PHOENIX—Legislators trying to avoid court-ordered sanctions by bolstering state programs for English-learning students will consider providing additional money to districts on a case-by-case basis.
A bipartisan group of lawmakers, other state officials and education advocates assembled Wednesday for the first time, saying they want the state to do more while admitting money will be hard to come by.
“I have no objection to spending significant dollars but we have to recognize the political reality,” Senate Appropriations Chairwoman Ruth Solomon said. “We do not have a blank check.”
Chuck Essigs, a Mesa school administrator recently appointed as deputy state superintendent for public instruction, said a combination of local, state and federal funding provides school districts statewide with an average of $1,000 per year for each English-learning student.
Because some districts have more and others less than the average, “a formula (increase) may not work here,” Essigs said.
He suggested a grant program in which districts would request additional state funding. Each district would have to demonstrate a need for more than the state’s current $150 per student.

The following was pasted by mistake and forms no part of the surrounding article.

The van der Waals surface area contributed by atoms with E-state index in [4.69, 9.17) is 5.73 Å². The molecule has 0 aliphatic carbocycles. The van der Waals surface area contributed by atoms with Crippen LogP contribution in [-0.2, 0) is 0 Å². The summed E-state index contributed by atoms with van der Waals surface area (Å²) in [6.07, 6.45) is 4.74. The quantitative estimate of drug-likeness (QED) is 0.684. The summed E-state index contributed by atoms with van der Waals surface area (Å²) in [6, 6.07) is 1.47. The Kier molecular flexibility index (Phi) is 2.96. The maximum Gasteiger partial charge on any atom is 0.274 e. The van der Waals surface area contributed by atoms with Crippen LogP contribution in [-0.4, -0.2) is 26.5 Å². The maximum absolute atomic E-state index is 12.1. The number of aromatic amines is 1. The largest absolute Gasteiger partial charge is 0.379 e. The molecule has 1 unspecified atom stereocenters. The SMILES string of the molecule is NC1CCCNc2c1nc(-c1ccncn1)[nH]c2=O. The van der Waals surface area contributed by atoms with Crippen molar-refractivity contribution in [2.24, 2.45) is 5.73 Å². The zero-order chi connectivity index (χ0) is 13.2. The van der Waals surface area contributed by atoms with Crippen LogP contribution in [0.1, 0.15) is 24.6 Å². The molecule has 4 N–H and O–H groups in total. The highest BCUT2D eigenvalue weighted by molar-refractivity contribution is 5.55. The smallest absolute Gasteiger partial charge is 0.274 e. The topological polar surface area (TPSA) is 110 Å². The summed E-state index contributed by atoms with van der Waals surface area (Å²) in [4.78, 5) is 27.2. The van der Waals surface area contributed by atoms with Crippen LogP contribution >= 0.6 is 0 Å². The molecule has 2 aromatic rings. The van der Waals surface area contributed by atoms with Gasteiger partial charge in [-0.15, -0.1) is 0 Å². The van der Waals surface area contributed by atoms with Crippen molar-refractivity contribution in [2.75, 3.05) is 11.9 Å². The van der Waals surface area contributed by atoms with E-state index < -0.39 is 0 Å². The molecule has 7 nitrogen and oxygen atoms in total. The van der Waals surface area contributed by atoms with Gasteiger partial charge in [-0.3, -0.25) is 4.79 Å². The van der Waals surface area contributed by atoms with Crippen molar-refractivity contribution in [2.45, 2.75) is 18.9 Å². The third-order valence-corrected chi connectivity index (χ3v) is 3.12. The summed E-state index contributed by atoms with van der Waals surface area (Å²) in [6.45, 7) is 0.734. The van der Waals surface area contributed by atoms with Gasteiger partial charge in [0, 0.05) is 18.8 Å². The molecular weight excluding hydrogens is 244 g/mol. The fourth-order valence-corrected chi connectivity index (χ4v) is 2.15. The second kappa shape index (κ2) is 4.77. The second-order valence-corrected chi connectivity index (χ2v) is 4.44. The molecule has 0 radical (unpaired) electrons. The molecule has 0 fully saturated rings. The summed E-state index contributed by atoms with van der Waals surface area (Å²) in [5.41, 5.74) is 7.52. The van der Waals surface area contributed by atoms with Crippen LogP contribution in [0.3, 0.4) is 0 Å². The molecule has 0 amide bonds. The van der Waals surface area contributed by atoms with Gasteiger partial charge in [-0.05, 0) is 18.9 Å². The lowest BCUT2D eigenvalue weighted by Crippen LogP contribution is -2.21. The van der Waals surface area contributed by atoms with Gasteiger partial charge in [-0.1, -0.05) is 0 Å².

“You get the money to the people that need it,” Essigs said.
Legislators began exploring other possible common ground, some suggesting a need for state-imposed standards for districts’ programs while others expressing reluctance to mandate one-size-fits-all approaches.
“It flies in the face of local control,” said Senate Education Chairman Ken Bennett, R-Prescott.
Solomon, D-Tucson, and House Majority Leader Carolyn Allen, R-Scottsdale, organized the group in response to a court order that the state’s current programs for English-learners do not satisfy federal laws guaranteeing equal opportunities to education.
The plaintiffs in the court case that led to the order have asked the judge to set an Aug. 1 deadline for the state to act or face possible sanctions such as loss of federal highway dollars.
The adequacy of Arizona’s programs for English-learners has been debated for years, but lawmakers have not agreed on what to do about it and included no funding increase in the new two-year budget.
“It’s time for us to bite the bullet,” Solomon said. “In some way we have to convince the court before they take some Draconian action.”
Lawmakers spent months awaiting a study by state-hired consultants on the costs of successful programs for English-learners.
The study found a huge range – $192 to $3,067 – in per-student costs of five such successful programs in Arizona and other states.
The study is no help, Solomon said. “The report has such a wide range, you could make any argument for any program or any amount.”